But the meat of their conversation isn’t in the veiled clues about Voldemort and Harry, or even the Wizarding World, it’s in the deep human emotions that these people display even from the very first chapter. It’s these same deeply felt emotions that clue us in to their characters:

“It seemed that Professor McGonagall had reached the point she was most anxious to discuss, the real reason she had been waiting on a cold hard wall all day, for neither as a cat nor as a woman had she fixed Dumbledore with such a piercing stare as she did now.”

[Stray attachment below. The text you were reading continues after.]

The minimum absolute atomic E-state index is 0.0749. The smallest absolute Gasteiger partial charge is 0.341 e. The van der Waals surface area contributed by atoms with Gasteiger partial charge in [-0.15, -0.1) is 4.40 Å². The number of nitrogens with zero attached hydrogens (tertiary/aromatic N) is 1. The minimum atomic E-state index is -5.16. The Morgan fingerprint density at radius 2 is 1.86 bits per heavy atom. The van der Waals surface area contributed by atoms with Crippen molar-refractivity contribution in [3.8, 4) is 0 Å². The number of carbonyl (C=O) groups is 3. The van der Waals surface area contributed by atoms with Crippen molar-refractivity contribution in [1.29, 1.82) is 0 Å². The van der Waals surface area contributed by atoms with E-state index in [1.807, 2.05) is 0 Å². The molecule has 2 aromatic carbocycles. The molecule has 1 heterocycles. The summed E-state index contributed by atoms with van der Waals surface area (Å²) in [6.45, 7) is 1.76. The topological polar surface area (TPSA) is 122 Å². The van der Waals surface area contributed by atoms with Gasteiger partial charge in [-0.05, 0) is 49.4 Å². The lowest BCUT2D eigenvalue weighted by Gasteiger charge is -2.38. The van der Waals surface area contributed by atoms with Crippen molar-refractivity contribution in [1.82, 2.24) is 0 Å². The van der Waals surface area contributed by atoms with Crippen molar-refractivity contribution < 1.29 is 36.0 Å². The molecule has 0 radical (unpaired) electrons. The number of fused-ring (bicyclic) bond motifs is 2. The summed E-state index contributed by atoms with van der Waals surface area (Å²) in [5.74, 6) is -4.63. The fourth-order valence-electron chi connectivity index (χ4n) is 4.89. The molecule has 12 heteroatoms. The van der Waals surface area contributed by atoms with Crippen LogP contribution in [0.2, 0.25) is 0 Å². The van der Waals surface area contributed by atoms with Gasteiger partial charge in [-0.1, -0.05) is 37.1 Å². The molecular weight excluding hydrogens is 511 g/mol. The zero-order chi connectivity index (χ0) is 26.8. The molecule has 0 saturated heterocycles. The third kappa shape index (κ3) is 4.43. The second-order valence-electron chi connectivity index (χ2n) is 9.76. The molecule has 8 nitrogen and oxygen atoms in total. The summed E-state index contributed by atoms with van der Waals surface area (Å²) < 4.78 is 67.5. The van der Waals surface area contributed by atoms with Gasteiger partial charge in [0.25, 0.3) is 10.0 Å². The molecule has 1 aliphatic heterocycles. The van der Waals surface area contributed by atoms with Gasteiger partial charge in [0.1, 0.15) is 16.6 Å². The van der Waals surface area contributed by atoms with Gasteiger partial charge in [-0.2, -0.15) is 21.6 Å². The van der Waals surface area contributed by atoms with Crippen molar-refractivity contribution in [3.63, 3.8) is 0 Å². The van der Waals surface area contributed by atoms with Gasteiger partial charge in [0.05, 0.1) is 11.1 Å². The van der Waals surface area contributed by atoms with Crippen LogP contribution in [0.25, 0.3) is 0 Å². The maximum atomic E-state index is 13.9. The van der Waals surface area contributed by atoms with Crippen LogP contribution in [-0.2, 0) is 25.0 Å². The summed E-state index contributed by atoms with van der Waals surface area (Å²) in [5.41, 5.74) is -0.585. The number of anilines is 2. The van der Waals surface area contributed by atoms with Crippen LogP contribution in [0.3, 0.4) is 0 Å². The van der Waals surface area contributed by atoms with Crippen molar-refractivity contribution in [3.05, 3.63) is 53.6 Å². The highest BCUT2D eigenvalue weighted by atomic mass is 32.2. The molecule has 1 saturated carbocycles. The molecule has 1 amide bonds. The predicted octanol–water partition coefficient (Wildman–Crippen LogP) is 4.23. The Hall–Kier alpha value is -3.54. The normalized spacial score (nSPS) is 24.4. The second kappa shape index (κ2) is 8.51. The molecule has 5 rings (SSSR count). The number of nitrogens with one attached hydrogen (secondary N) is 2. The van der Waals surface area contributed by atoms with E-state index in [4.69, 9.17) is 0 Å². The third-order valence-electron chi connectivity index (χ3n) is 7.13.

While everyone else was out celebrating, McGonagall — who has to be the most stubborn, immovable woman I’ve ever read about — waited all day to hear news that was only going to devastate her. She is fierce and hard and very contained, and yet she feels things very deeply. It’s a really nice touch that when she starts asking Dumbledore about the rumors, that Lily and James Potter are dead, that Voldemort tried to kill Harry and failed, he can only bow his head. That he was only moments before yammering on about sherbet lemons makes his lack of words here even more notable. There’s real grief under there, grief he doesn’t have the words for at the moment, grief perhaps he doesn’t want to feel quite yet, and so he talks of Muggle sweets and scars shaped like the London Underground. And that’s Dumbledore’s character in a nutshell. Eccentric and kind on the outside, dark and unknowable on the inside. And then there’s Hagrid, a giant of a man who shows up on a flying motorbike with a sleeping baby Harry wrapped up in a blanket. Hagrid, wild and hairy, who gives baby Harry a big whiskery kiss before letting “out a howl like a wounded dog” at the thought of leaving him there. Hagrid, who McGonagall questions, but of whom Dumbledore says, “I would trust Hagrid with my life.” (This statements tells us two things: 1) That Hagrid and his appearance are strange even in the world these people come from, and 2) that Dumbledore is the kind of man who places his trust in people the general world mislikes.)